Songs of sea and sky : for strings and optional didjeridu
by Peter Sculthorpe (1987, this version: 2003)
Score SampleView a sample of the score of this work
Selected products featuring this work — Display all products (13 more)
This item may be available to purchase from the Australian Music Centre.
Please contact our Sales Department to confirm pricing and availability.
Library shelf no. CD 2599 [Not for loan]
$54.55Add to cart
Library shelf no. 784.7/SCU 8 [Available for loan]
Display all products featuring this work (13 more)
Songs of Sea and Sky was inspired by a traditional dance song from Saibai, an island just south of Papua New Guinea, in Torres Strait. The song was collected on Saibai by Jeremy Beckett in May 1961.
Although some traditional Torres Strait music still survives in its original form, most of that heard today is strongly influenced by the religious music introduced by missionaries in the nineteenth century. Nevertheless, its themes are still predominantly of sea voyages, flights of birds and changes in sea and sky.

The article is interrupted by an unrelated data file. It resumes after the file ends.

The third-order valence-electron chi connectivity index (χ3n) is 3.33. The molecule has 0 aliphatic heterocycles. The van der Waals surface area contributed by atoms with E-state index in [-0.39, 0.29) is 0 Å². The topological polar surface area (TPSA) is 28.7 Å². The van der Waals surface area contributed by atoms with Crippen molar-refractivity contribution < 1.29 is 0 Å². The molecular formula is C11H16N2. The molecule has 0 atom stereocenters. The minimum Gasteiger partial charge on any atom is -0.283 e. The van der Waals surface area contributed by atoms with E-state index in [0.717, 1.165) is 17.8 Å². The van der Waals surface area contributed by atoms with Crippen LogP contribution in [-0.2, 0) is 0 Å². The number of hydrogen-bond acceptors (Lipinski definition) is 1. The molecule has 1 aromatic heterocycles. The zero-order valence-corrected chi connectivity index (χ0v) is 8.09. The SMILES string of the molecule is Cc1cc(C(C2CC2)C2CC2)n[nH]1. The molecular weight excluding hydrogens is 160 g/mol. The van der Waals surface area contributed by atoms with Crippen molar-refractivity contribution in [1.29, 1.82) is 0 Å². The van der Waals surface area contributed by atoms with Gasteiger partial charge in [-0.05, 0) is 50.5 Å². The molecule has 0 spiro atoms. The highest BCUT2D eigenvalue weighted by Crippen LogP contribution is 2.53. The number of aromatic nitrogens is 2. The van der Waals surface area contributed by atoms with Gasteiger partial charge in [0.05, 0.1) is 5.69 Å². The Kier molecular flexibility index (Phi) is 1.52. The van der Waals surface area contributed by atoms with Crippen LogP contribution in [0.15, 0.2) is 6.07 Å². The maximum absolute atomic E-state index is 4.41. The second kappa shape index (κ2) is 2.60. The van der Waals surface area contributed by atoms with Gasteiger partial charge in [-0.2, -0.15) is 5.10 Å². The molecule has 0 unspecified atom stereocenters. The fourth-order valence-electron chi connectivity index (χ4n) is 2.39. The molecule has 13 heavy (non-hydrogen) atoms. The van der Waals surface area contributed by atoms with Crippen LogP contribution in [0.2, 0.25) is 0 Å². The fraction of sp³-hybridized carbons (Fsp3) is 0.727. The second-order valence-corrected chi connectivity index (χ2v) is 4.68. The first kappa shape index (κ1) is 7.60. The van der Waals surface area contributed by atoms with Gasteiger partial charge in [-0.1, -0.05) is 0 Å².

The work is in one continuous movement consisting of seven parts : Prelude, a somewhat dramatic saxophone solo; Saibai, a reworking of the traditional melody; Interlude, a second solo; Mission Hymn, a variation of Saibai; Dance Song, a rhythmic section based upon the material presented in the Prelude and Interlude; Lament, a second variation of Saibai; and Postlude, a brief coda. Following the climax, at the end of the Dance Song, the emotional content of the music culminates in the Lament. Here, the music yearns for the years before white settlement.
Year: 1987, this version: 2003
Instrumentation: Didjeridu, string orchestra.
Duration: 16 min.
Contents note: Prelude -- Saibai -- Interlude -- Mission hymn -- Dance song -- Lament -- Postlude.
Resonate article: Ecstatic Dances - Soundstream and OzAsia Festival by Aleksandr Tsiboulski
Performances of this work
3 Nov 2019: at Celebrating 90 Years of Peter Sculthorpe (Launceston Church Grammar School).
Be the first to share your thoughts, opinions and insights about this work.
To post a comment please login.